Photos: These HIV-positive guys are tackling stigma by stripping off
HIV-positive guys are hoping to tackle stigma on World AIDS Day… by stripping off.
Fifteen men from across the UK who are living with HIV stripped off for gay men’s health charity GMFA to raise awareness, ahead of World AIDS Day on December 1.
The men posed for FS Magazine’s ‘HIV Stripped Bare’ issue – which aims to “show the world that HIV-positive men can be sexy too”.
Sadiq, 25, who posed for the shoot, said: “Stigma can come from two very different places: ignorance and maliciousness. While ignorance is something that can be tackled, maliciousness I have absolutely no time for.”
If you think any of the men look familiar – that’s because they also recorded a viral YouTube hit during the shoot, responding to the mean messages they got on hook-up apps after declaring their HIV status.
FS editor Ian Howley said: “What struck me about the responses to the survey was the number of HIV-positive gay men who felt unattractive, unwanted and less sexual because they have HIV.
“Everyone wants to feel wanted, to feel sexy, and to have a healthy sex-life. Everyone who stripped for us is living with HIV.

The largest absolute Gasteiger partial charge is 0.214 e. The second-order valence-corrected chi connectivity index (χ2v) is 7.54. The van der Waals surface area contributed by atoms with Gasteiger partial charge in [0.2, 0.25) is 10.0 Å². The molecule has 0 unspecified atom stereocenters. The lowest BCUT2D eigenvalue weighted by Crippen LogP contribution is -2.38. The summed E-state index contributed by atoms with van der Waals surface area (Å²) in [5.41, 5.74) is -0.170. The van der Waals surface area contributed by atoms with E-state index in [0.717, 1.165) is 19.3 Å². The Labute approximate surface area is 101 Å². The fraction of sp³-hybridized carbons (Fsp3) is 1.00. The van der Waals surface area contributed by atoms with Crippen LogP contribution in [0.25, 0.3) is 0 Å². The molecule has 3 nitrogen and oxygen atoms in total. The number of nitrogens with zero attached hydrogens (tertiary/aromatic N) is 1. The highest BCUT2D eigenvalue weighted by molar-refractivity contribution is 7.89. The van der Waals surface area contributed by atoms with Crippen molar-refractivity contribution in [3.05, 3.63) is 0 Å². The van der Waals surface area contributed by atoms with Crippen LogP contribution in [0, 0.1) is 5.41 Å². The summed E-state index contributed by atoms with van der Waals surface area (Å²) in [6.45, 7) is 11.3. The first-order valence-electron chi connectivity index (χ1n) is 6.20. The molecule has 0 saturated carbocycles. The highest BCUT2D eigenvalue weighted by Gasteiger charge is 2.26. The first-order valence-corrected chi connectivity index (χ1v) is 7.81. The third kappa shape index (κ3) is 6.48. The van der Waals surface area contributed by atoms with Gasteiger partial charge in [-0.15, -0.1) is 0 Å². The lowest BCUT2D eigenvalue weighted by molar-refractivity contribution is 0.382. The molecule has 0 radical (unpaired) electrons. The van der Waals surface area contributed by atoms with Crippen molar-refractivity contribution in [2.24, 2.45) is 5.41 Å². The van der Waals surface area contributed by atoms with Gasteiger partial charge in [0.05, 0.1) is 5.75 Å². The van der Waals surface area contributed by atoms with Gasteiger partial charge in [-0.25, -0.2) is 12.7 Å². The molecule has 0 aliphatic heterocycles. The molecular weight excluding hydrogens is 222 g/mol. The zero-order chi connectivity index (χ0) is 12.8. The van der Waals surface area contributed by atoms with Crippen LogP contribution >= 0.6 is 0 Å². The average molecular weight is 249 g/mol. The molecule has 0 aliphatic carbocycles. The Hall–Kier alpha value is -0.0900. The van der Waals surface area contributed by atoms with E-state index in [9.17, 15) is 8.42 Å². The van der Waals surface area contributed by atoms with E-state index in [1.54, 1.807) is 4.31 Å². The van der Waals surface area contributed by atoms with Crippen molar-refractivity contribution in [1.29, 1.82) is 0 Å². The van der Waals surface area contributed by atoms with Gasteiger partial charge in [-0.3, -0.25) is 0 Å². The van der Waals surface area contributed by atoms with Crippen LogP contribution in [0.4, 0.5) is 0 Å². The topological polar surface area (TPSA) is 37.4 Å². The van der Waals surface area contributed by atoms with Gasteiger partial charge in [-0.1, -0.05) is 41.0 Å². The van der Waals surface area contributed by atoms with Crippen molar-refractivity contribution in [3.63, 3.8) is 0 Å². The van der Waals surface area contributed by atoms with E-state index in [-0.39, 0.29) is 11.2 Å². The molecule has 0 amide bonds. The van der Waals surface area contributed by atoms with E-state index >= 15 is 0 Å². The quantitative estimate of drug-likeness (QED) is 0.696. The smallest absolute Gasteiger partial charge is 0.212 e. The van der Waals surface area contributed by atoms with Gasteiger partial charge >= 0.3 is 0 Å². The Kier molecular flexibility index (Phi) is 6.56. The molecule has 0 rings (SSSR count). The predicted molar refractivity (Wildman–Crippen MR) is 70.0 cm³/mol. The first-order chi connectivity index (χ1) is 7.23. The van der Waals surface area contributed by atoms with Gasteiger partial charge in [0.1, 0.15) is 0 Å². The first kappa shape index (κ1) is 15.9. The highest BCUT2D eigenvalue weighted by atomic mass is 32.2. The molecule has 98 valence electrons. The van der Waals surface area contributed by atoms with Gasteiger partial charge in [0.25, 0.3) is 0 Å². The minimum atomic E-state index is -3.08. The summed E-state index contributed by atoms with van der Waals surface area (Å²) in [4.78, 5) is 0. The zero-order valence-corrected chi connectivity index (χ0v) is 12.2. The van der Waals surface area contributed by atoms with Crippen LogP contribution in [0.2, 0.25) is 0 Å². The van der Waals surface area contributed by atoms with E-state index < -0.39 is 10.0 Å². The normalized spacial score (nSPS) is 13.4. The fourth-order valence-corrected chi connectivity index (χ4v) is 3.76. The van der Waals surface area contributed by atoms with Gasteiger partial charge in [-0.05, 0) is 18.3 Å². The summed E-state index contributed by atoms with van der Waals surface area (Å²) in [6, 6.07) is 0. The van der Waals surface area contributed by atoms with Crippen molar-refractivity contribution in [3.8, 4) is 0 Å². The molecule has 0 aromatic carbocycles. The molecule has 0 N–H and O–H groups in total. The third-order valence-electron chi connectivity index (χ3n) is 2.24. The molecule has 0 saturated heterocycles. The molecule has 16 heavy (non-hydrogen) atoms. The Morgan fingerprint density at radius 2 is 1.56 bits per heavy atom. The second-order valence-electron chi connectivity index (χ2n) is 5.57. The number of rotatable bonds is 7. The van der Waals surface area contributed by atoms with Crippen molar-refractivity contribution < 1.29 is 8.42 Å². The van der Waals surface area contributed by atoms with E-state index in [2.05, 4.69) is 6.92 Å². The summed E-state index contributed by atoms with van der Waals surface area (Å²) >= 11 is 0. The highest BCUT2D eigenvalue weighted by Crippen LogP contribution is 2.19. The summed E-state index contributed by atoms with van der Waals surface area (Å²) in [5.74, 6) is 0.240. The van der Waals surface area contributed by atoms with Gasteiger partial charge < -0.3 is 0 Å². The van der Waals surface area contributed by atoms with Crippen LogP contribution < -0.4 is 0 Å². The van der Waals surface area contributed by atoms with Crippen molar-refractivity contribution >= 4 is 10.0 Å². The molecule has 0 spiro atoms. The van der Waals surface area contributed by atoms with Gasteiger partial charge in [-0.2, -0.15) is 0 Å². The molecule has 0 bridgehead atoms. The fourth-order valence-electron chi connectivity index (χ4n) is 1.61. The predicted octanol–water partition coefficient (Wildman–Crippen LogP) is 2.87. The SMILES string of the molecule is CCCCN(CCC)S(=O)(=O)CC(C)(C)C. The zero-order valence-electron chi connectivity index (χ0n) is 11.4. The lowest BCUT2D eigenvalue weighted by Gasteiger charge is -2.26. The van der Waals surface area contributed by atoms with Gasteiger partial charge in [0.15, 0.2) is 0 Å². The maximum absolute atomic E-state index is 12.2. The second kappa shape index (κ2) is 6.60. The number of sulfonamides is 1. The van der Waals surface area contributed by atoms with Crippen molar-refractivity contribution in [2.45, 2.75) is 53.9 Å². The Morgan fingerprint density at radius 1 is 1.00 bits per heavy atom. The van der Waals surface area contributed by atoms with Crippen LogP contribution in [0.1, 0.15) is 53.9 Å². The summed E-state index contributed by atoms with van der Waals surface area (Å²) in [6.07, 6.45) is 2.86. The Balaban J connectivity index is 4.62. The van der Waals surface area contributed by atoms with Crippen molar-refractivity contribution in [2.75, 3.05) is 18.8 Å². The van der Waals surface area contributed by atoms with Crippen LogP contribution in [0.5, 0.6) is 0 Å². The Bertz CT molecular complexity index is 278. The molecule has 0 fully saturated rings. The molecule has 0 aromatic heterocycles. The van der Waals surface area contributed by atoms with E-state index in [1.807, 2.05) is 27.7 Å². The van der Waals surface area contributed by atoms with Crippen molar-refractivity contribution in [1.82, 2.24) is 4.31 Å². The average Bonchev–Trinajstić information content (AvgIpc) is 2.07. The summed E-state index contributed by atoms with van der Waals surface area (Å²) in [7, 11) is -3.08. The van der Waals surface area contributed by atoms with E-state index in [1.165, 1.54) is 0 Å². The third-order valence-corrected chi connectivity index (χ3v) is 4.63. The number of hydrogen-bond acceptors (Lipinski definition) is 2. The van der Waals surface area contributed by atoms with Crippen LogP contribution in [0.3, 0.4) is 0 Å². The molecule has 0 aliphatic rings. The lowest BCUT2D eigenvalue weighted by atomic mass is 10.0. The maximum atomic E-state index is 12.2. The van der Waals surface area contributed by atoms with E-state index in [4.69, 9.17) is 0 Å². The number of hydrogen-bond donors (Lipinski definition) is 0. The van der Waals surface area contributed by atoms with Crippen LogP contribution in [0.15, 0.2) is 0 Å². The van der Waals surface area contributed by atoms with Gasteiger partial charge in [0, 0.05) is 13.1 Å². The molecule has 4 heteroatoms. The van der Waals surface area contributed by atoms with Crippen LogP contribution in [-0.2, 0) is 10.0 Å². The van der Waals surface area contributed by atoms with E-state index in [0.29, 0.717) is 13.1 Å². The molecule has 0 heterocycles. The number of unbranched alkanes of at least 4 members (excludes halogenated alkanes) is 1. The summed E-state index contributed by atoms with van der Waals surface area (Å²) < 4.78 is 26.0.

“Some have been living with HIV for decades, some for only for a few months, but all decided to get naked because they wanted to show you that HIV doesn’t have to stop them from being who they are.”
The CEO of GMFA, Matthew Hodson, said: “Stigmatising people with HIV discourages men from testing and accessing the treatment that can save their lives and make them less likely to transmit the virus to their sexual partners.
“Stigma discourages gay and bisexual men from having honest discussions about HIV status and past risk behaviour.
“This is why it’s so vital that we bring an end to HIV stigma by dispelling the ignorance and fear that still surrounds this virus.
“At GMFA we have seen that we can change the way that our community thinks about HIV and HIV risk by providing information in a frank and accessible way.
“GMFA’s education work improves gay men’s sexual health and challenges HIV stigma.
“The support we get from the gay community, and from those people who value our communities, makes this work possible.”